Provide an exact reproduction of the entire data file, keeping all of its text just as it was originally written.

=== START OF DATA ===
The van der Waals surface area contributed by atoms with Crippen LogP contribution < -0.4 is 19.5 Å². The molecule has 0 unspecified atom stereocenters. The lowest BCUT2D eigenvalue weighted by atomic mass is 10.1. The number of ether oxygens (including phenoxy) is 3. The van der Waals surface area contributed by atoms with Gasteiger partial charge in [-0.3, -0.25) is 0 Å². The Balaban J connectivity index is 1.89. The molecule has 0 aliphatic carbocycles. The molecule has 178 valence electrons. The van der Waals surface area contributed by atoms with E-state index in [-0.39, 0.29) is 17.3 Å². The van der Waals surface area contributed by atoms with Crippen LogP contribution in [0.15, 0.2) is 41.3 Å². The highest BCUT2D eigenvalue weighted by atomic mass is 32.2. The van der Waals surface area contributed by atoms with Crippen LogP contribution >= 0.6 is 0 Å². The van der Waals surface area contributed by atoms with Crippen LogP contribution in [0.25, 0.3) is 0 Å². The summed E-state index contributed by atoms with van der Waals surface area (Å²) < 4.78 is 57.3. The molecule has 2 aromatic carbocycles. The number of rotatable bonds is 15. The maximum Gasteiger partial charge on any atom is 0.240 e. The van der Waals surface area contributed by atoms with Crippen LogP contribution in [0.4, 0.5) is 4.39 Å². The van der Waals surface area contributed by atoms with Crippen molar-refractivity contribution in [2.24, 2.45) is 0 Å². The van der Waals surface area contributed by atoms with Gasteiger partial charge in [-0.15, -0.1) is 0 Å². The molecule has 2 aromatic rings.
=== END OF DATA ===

The van der Waals surface area contributed by atoms with Crippen LogP contribution < -0.4 is 19.5 Å². The molecule has 0 unspecified atom stereocenters. The lowest BCUT2D eigenvalue weighted by atomic mass is 10.1. The number of ether oxygens (including phenoxy) is 3. The van der Waals surface area contributed by atoms with Gasteiger partial charge in [-0.3, -0.25) is 0 Å². The Balaban J connectivity index is 1.89. The molecule has 0 aliphatic carbocycles. The molecule has 178 valence electrons. The van der Waals surface area contributed by atoms with E-state index in [-0.39, 0.29) is 17.3 Å². The van der Waals surface area contributed by atoms with Crippen LogP contribution in [0.15, 0.2) is 41.3 Å². The highest BCUT2D eigenvalue weighted by atomic mass is 32.2. The van der Waals surface area contributed by atoms with Crippen LogP contribution >= 0.6 is 0 Å². The van der Waals surface area contributed by atoms with Crippen LogP contribution in [0.25, 0.3) is 0 Å². The summed E-state index contributed by atoms with van der Waals surface area (Å²) < 4.78 is 57.3. The molecule has 2 aromatic carbocycles. The number of rotatable bonds is 15. The maximum Gasteiger partial charge on any atom is 0.240 e. The van der Waals surface area contributed by atoms with Crippen LogP contribution in [0.4, 0.5) is 4.39 Å². The van der Waals surface area contributed by atoms with Crippen molar-refractivity contribution in [2.24, 2.45) is 0 Å². The van der Waals surface area contributed by atoms with Gasteiger partial charge in [-0.15, -0.1) is 0 Å². The molecule has 2 aromatic rings.